This week, Portugal's sovereign bonds traded on negative yield - flying in the face of any sensible assessment of credit risk. There seems to be little chance that the ECB's belated and oversized QE program will end gracefully. Policy blunders never do.
Divergences in global economic and policy outcomes have important implications for markets around the world. This policy divergence has directly influenced asset prices across the globe with implications for stocks, bonds and currency markets.
China now has to deal with a massive excess supply of property… This is unlikely to be “just another property cycle” in China. The bursting of China’s property bubble poses a major risk to both the country’s stability and the global economy.
In this environment, what’s very important is capital preservation. The problem investors have is that there are very few places to hide. So, while cash may not be king, I think it could end up being a very handsome prince.
Each of our Symposium 2015 DDF presenters gave a 2-minute overview of their high conviction portfolio construction strategy idea.
Rather than large, liquid companies with significant global revenue bases which dominate benchmark allocations, investors should seek exposure to India’s surging local demand…
uilding NZ fixed interest portfolios is harder than it has ever been… Portfolios need to be constructed for the specific needs of clients, which will typically be a combination of liquidity, income, quality, and diversification
Investors will need to hunt out alternative sources of yield to meet their investment objectives. All is not lost. Yield can be preserved in a low yield world but investors need to be aware of the risks and trade-offs.
Each panelist outlined which high conviction markets idea from Symposium 2015 day one they agreed with most, and which one they agreed with least.
As we all brace for lift-off in the key US Federal funds rate, a robust, top-down macro perspective will be even more critical to the success of portfolios than ever.
Our Symposium 2015 debated their high conviction ideas on the drivers of, and medium-term outlook for, the New Zealand economy.
Economic growth has had a lot of bad press recently. But on closer inspection, the objections typically leveled against growth do not stand up to empirical scrutiny.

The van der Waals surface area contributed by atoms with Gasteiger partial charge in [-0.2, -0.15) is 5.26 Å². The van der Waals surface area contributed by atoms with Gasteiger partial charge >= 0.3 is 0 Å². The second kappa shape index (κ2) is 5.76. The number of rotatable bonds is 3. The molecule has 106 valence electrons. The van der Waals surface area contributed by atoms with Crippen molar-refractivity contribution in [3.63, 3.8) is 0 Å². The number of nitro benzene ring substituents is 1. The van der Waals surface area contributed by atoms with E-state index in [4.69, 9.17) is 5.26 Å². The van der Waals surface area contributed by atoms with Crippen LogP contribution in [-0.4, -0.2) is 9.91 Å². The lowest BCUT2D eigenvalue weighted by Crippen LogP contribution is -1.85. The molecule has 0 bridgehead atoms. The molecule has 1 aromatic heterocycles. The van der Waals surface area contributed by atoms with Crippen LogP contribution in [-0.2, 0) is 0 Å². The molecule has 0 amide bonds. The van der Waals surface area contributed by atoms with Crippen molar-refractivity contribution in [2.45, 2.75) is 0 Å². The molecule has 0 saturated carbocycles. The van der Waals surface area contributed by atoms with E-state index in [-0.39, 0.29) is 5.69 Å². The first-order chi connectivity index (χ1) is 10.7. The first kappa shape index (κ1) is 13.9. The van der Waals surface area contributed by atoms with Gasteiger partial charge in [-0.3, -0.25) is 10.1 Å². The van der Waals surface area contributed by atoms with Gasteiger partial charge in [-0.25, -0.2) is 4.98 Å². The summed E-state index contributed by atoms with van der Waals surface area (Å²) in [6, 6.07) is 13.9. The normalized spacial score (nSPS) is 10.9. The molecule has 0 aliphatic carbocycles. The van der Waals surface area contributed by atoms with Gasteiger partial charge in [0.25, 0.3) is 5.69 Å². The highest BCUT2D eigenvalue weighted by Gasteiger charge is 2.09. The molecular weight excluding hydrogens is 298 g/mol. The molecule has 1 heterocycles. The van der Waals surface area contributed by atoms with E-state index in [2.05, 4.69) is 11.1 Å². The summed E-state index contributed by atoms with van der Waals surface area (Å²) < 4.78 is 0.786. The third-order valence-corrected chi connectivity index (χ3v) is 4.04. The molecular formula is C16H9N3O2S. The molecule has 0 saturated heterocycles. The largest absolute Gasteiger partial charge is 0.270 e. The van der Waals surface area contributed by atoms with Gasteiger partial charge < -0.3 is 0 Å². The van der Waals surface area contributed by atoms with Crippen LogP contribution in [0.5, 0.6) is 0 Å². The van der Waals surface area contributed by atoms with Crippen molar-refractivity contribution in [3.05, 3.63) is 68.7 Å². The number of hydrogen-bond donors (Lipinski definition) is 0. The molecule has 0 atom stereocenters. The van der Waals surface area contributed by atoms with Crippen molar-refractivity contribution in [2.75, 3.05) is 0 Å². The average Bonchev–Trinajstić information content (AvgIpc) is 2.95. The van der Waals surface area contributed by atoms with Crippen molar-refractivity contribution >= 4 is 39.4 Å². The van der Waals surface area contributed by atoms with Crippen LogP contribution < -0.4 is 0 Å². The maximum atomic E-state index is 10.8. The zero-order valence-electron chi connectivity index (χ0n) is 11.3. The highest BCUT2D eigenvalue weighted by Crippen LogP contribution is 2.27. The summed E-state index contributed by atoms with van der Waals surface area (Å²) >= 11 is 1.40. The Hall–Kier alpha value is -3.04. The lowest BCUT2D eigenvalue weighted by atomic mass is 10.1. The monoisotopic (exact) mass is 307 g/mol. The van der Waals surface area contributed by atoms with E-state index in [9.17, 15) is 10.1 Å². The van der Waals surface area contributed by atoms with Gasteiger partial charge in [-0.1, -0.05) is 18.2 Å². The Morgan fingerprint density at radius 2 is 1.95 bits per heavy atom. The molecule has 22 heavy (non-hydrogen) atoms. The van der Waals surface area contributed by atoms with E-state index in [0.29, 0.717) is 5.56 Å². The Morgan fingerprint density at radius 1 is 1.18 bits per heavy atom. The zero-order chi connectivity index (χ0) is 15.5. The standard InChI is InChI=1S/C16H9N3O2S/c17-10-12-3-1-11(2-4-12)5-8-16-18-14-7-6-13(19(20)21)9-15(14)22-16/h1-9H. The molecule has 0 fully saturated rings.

NZ has plummeted down the global income per capita rankings from third in the 1950s to 23rd in 2015. Successive governments have done little to reverse the decline. Why have we failed to regain our position?
Our Symposium 2015 Faculty debated their high conviction ideas on the drivers of, and medium-term (two to three year) outlook for the markets.
Despite a genuine desire to invest in New Zealand on behalf of a substantial Australian superannuation fund, after several years of trying, no money has been invested.
For investors, one of the most important events of 2014 was the dramatic collapse in the oil price. The long-term equilibrium price is now likely to be lower. Overall, portfolios must be repositioned for increased volatility.
Returns in defensive equity yield and income sectors have been outsized as bond yields have fallen. Growth sectors have underperformed. But globally, technology shares are cheap on a relative basis.
World-wide low interest rates are not a temporary phenomenon. The world has changed and it is highly likely that the current low rate environment will be with us for decades. Getting used to low rates will be a critical adjustment for all investors to make in the coming years.
Slow growth is an old story. The new story is that world is finally beginning to re-balance - a process that unfortunately will take another 20 years. Well-intended policies are causing bubbles and distortions to asset prices.
The outlook for the global economy is unambiguously positive. At long last, all regional economic cylinders are firing in unison and secular stagnation is yesterday's story.
PortfolioConstruction Forum Publisher and Symposium NZ 2015 Moderator, Graham Rich, opened Symposium NZ 2015 in his usual thought-provoking (and entertaining) way, highlighting key issues to consider over the jam-packed, marathon program.
In a world dependent on robust economic growth to solve or postpone debt problems the over-reliance on an apparently slowing US economy is of major concern.
With NZ fixed interest portfolios arguably harder to build than ever before, this paper introduces a framework for practitioners to build fixed interest portfolios for to meet the needs of individual clients.